Slow absentee voting in Tuscaloosa sparks outrage, possible legal action

Among the issues were incredibly long lines that left some voters waiting more than five hours and an inefficient process that managed to take in fewer than 100 absentee ballots in six hours. 

Josh Moon

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(STOCK PHOTO)

Long lines and slow absentee ballot processing in Tuscaloosa County have left voters outraged and incumbent Sen. Doug Jones’s campaign threatening legal action. 

On Wednesday, Jones’s campaign attorney, Adam Plant, sent a letter to Tuscaloosa County Circuit Clerk Magaria Bobo, outlining a number of issues with ongoing absentee voting and promising to take legal action if Bobo doesn’t improve the process on the final day, Friday. Among the issues documented by Plant were incredibly long lines that left some voters waiting more than five hours and an inefficient process that managed to take in fewer than 100 absentee ballots in six hours. 

Additionally, Plant noted that Bobo has hired her family members to help process absentee ballots and at least one family member had made disparaging remarks on social media about voters. 

“You and those acting on your behalf are suppressing the vote of qualified Alabama voters,” Plant wrote in the letter. “If you are unable or unwilling to execute your duties competently, and allow Tuscaloosa voters to exercise their voting rights without undue burdens, we will take further action.”

In an interview with the Montgomery Advertiser on Wednesday, Bobo noted that her office had received more than 13,000 requests for absentee ballots — a remarkable uptick from the 3,000 or so her office usually receives — and there had been problems in managing that number of ballots while also adhering to social distancing guidelines within the office. 

However, as Plant’s letter notes, the massive increase in absentee ballots for this election shouldn’t have been a surprise. Also, Secretary of State John Merrill had made additional funds available to absentee managers to facilitate hiring extra staff, purchasing additional computers and staying open for longer hours to accommodate the anticipated increase. 

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In a press release on Wednesday, the Alabama Democratic Party criticized Bobo and her family members, and the release included screenshots of Facebook posts from Bobo’s daughter lashing out at voters who complained about the long wait times. 

“No voter should have to wait in line for hours to exercise their rights,” said ADP executive director Wade Perry. “We should leverage every tool we have to make voting easier, not harder. Also, it should go without saying that election workers should not insult the very people they are employed to serve. If Ms. Bobo is incapable of processing voters quickly, someone else needs to do the job.”

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Elections

Jones campaign calls Tuberville a “coward” after no-show at Auburn forum

“Tuberville is hiding because he knows that on every front — policy, experience, character, competence — he loses to Doug Jones. Hands down,” Jones’s campaign said.

Brandon Moseley

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Sen. Doug Jones, left, and Senate candidate Tommy Tuberville, right.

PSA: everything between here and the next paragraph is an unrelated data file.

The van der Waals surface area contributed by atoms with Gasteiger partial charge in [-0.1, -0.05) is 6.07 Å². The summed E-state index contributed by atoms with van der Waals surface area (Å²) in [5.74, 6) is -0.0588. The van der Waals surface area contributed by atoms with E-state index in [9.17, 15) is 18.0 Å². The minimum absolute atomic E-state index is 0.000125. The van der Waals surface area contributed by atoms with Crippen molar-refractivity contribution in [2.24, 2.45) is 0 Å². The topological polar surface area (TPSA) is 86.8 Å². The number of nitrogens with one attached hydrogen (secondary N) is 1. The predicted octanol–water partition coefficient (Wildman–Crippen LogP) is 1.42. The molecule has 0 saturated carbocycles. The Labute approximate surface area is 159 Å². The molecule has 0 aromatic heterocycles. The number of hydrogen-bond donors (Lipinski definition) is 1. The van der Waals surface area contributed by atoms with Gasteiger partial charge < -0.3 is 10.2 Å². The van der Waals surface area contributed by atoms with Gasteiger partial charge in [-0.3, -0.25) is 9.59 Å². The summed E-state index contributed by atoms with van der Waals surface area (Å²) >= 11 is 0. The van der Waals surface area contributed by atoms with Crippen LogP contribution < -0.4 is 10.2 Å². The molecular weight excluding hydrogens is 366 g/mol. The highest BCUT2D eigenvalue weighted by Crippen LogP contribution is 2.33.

There are only four days left before election day, and incumbent Democratic Sen. Doug Jones’s re-election campaign is slamming Republican challenger Tommy Tuberville, accusing him of “hiding” and calling him a “coward.”

On Wednesday, Jones addressed an Auburn University forum. Tuberville did not attend.

“Tonight, the College Democrats and College Republicans at Auburn University co-hosted a debate between Doug Jones and Tommy Tuberville, offering students a chance to ask the candidates about the issues that matter most to Alabama,” the Jones campaign said in an email to supporters. “But Tuberville never showed up – he’s too scared to face Doug… even on his own home turf. Tuberville has repeatedly refused to debate Doug Jones. He’s consistently refused to be interviewed by the press. He’s refused to tell Alabama the truth about who and what they’re voting for – and it’s clear why.”

“Tuberville is hiding because he knows that on every front — policy, experience, character, competence — he loses to Doug Jones. Hands down,” the campaign continued. “If he won’t tell the truth, we will. Tuberville expects to win this race off of his blind allegiance to the President and his party affiliation. But Alabamians know better.”

“People deserve to know who they’re really voting for if they vote for Tuberville: someone who … won’t protect our health care, doesn’t believe in science, has no idea what the Voting Rights Act is, and doesn’t care about the lives and livelihoods of Alabamians,” the Jones campaign concluded. “Alabama will never elect a coward. Pitch in now and help us spread the truth about the man hiding behind the ballot.”

“I am disappointed that Tommy Tuberville is not here,” Jones said. “I think it is important that people see two candidates side by side answering the same questions.”

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Tuberville meanwhile is canvassing the state, speaking to rallies and Republican groups to turn out the Republican vote for himself and President Donald Trump. Tuberville spoke at Freedom Fest in Madison County on Thursday and at the Trump Truck Parade rally in Phenix City.

“It’s time Alabama had a U.S. senator who represents our conservative beliefs and traditional values,” Tuberville said in Phenix City. “It’s time Alabama had a U.S. senator who supports the Second Amendment, the right to life, and putting God back in the classroom.”

Polling consistently shows Tuberville with a commanding lead over Jones. Real Clear Politics lists the race on their current board as a likely Republican win. FiveThirtyEight’s election model gives Tuberville a 79 percent chance of defeating Jones.